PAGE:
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I've defined abbreviation UDES representing untimed discrete-event systems. Now, I need to talk about the larger class of discrete-event systems, which includes the former one.

I'm wondering whether I can directly use DES abbreviation (because I've already defined UDES) or I have to first define DES as discrete-event systems then using its abbreviated form (because it's an independent concept whose abbreviation must be firstly defined).

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    If you don't define DES, it might default to the very widely-known Data Encryption Standard in the minds of your readers. – Lawrence Jun 13 '17 at 11:11
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    I'm voting to close this question as off-topic because it is about clarity of writing (style). – Drew Jun 13 '17 at 13:50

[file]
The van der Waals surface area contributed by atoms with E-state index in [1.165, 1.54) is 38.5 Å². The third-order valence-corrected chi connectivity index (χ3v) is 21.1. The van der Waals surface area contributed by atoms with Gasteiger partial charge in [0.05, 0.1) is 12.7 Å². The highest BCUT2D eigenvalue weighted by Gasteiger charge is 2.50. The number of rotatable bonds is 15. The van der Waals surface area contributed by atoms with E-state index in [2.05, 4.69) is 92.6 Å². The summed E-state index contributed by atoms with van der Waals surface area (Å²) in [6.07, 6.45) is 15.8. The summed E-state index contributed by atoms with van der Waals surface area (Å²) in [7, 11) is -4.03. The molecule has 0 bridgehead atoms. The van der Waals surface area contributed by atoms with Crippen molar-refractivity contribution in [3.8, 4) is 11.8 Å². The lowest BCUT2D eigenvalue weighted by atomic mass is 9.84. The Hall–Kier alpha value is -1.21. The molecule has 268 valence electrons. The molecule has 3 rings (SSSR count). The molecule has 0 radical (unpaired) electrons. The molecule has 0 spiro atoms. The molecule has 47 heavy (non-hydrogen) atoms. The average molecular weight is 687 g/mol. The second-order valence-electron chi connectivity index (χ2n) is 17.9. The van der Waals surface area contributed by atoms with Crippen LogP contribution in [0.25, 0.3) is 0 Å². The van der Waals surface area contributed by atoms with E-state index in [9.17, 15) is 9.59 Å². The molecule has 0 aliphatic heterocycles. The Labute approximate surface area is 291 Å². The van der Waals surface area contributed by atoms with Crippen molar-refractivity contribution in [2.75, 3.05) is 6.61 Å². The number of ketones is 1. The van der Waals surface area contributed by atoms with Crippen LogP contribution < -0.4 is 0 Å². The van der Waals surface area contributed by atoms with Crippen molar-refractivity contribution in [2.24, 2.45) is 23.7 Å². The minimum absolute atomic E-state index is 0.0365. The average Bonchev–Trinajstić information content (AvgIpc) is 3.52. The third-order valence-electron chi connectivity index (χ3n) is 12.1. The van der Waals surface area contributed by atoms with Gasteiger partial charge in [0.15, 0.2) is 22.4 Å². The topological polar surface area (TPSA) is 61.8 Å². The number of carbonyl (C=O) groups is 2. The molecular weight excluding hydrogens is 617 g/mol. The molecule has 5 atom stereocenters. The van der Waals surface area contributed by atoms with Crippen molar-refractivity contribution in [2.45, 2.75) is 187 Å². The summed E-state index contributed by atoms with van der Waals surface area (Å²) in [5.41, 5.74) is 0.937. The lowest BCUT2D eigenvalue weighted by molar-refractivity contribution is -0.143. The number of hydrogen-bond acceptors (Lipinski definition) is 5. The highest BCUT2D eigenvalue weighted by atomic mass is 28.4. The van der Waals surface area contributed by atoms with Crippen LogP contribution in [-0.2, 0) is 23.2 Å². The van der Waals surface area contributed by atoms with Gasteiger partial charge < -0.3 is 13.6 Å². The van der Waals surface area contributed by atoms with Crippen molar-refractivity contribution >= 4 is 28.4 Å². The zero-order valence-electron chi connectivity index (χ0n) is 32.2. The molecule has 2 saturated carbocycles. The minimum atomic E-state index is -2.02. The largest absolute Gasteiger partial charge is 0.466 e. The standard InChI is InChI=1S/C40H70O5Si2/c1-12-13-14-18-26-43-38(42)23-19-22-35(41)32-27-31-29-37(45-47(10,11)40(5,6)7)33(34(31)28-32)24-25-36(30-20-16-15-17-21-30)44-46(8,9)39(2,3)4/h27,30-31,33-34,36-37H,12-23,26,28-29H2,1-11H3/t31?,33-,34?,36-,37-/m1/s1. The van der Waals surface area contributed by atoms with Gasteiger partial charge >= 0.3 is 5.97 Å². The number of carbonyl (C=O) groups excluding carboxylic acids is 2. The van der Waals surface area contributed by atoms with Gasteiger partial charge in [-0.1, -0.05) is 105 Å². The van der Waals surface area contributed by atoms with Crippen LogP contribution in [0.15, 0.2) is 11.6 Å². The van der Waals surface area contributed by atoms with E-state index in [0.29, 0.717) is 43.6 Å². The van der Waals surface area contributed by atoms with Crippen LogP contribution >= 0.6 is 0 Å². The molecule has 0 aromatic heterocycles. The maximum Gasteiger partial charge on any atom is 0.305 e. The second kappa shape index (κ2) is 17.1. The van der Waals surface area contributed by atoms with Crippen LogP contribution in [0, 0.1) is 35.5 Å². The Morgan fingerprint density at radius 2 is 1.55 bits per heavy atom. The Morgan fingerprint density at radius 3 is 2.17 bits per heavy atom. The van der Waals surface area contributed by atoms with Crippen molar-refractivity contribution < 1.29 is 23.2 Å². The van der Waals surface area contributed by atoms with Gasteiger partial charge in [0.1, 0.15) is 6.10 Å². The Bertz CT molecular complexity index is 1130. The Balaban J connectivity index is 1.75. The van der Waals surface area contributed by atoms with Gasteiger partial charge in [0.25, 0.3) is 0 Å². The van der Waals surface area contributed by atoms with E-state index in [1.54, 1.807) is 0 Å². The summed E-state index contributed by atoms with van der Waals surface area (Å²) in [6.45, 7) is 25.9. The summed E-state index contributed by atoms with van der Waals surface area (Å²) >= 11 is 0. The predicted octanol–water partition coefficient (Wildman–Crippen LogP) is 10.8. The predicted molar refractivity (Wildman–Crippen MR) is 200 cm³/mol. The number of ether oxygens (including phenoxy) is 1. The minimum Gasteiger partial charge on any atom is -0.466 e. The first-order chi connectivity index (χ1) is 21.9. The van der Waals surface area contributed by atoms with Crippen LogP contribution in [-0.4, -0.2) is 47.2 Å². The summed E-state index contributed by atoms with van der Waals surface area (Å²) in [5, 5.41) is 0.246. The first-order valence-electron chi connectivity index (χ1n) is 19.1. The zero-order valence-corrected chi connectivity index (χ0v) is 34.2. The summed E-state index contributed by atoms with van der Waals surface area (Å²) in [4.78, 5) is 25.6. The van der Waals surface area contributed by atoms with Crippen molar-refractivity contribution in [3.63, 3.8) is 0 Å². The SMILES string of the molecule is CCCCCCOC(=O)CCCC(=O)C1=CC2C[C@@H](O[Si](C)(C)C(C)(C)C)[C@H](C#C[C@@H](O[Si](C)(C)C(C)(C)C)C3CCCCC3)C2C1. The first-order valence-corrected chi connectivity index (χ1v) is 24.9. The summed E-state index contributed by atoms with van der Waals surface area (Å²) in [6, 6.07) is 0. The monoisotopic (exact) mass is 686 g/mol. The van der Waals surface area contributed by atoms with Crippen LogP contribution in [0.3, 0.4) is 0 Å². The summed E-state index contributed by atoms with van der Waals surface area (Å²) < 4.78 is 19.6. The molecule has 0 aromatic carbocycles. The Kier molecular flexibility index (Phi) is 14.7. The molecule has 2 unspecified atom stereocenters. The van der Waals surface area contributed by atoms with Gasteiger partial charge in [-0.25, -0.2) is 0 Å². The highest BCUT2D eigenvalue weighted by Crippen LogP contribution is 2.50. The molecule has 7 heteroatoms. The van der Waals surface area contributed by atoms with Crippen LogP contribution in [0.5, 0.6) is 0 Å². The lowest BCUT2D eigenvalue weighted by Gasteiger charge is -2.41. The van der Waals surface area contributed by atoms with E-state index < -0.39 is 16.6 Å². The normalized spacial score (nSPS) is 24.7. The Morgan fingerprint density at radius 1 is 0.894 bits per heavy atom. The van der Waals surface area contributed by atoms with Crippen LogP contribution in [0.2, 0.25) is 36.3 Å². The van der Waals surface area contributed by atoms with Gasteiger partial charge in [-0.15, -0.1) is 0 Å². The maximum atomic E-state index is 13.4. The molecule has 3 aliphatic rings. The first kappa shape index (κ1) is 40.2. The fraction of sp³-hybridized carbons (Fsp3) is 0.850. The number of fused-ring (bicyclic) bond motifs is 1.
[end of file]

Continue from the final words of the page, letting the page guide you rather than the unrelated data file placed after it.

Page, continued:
• I agree with both Lawrence and Drew. :-) – Hellion Jun 14 '17 at 20:52
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As a reader, I'd personally find it confusing if DES were not defined in its own right, although I'll grant that this could depend on context. If readers are likely to already be familiar with DES as an acronym for discrete-event systems, then it might be appropriate to omit the definition where space is limited.

If DES is likely to be unfamiliar, one option is to only introduce the acronym DES for discrete-event systems, and to refer to untimed distrete-event systems as untimed DES. Another option is to first introduce discrete-event systems, and then to subsequently introduce the acronym UDES for untimed DES.

  • Unfortunately, UDES comes first (in the abstract), then DES does. I better assume that DES is a familiar concept and only introduce UDES. – Roboticist Jun 13 '17 at 8:55
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    It would also depend on the proximity of the two 'introductions'. If you introduce DES in the same paragraph, it is easier for people to see the connection between the two. When DES is introduced a little further into the paper, I would write it in full, first, as it is bothersome to backtrack to the original definition. However, I would say that in an abstract, it is not necessary. – HenryJekyll1886 Jun 13 '17 at 9:38

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